The Health Insurance Portability and Accountability Act of 1996 (HIPAA) called for regulatory safeguards for electronic protected health information (ePHI). In essence, HIPAA established provisions for improving healthcare through efficient health data exchange, and reducing costs, as well as providing patients with enhanced rights over their medical record information including; having access to their own records, controlling access to their records. In 2009, the Health Information Technology for Economic and Clinical Health (HITECH) act added clarity and strength to the privacy and security rules with definitions for responsible parties, expectations and penalties.

Security Measures, Concerns and Solutions

In addition to the standard set of over 40 HIPAA security stipulations, cloud computing faces some particular challenges. Of particular concern to a cloud-based EHR service is multi-tenancy characteristic of the shared resource model. Drilling down further, one finds a challenge regarding the dynamic scaling of pooled data storage resources. The mechanism(s) for data isolation are of critical importance. On possible solution would be a "cloud community" that would dedicate sets of shared resources to EHR only, thus allowing the vendor to focus on the applicable challenged of isolation, encryption in a shared environment, and others. Schweitzer asserts that the requirement for all third parties accessing ePHI enter into a Business Associate Contract is of critical importance with the cloud provider. Considering the central role of the cloud provider in the maintenance of the EHR, Schweitzer suggests that the contract also contain specific obligations for maintaining and monitoring security metrics including periodic audits. He also recommends specific assignment of liability for breaches. As this may be a contentious item in contract negotiations, Schweitzer reminds the reader that the HITECH act specified the business associate as carrying the same responsibility and liability for breach-related penalties as a provider.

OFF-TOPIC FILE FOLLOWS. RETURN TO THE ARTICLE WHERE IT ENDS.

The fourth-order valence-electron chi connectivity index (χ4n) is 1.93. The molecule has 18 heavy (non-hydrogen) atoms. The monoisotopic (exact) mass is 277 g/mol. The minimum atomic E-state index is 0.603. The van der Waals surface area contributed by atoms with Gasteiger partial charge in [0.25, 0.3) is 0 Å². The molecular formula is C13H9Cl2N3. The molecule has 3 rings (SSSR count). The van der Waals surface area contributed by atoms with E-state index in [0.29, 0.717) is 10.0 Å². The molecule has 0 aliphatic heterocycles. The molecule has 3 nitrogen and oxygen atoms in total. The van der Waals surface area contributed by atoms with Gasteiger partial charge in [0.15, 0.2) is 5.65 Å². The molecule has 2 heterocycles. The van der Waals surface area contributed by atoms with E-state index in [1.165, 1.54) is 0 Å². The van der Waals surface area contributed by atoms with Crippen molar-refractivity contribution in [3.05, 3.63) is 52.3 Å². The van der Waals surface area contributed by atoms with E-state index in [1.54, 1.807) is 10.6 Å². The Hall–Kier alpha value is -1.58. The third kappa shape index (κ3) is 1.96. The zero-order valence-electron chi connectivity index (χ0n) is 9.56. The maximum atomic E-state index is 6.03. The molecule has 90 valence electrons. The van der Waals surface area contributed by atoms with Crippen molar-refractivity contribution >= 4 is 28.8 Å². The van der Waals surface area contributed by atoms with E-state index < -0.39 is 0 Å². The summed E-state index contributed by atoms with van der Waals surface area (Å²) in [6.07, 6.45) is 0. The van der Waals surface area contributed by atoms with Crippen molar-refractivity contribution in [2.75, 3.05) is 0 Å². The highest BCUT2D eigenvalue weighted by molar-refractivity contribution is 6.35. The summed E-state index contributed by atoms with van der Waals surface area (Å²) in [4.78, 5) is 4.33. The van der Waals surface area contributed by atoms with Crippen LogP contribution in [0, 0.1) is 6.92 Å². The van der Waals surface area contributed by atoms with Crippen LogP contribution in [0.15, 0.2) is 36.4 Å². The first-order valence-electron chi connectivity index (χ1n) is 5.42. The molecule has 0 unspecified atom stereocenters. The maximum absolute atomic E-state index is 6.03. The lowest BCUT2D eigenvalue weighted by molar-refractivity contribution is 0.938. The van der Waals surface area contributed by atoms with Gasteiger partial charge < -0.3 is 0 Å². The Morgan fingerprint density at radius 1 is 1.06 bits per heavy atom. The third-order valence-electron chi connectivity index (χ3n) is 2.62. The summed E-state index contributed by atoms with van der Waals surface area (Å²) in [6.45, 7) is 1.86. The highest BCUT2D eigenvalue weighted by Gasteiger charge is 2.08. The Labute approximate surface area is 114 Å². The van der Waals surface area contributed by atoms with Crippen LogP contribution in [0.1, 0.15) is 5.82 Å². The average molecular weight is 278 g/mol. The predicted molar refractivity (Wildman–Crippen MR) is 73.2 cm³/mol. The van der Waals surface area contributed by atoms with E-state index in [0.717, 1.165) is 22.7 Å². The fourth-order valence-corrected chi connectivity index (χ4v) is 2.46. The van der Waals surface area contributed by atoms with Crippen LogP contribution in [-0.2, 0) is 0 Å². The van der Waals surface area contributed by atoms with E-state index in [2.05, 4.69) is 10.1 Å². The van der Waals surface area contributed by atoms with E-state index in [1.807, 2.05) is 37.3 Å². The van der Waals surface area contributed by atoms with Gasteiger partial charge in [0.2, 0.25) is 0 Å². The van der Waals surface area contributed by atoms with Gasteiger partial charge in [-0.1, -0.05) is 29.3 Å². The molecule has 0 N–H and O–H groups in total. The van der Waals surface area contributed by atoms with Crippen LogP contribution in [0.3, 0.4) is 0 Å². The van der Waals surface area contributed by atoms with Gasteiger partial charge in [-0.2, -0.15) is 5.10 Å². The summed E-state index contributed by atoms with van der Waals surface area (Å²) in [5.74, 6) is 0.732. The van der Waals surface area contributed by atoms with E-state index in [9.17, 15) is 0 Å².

While concerns remain about the value and sufficiency of cloud based computing for EHR, Schweitzer believes that these concerns are on the decline. In addition to technical strategies evolving to address concerns like customer configuration, legal strategies are also needed to address the challenges of regulatory compliance. Schweitzer maintains that specific inclusions in a business associate agreement will be critical to providers for whom adoption of a cloud based EHR is an effective way to overcome the cost barrier of EHR adoption.


According to Rodrigues et al (2013), Cloud service providers can protect privacy and security of patient information through the following steps:

  • By setting a Role-based access,
  • Through monitoring network security, specially during exchange of information with an outside net work party,
  • Using data inscription, digital signature and auditing system logs.

Besides that, Cloud service providers must be compliant with various certifications such as: SAS70 Type II, PCI DSS Level 1, ISO 27001, and the US Federal Information Security Management Act (FISMA). [1]


  1. Schweitzer, E. J. (2012). Reconciliation of the cloud computing model with US federal electronic health record regulations. Journal of the American Medical Informatics Association, 19(2), 161-165.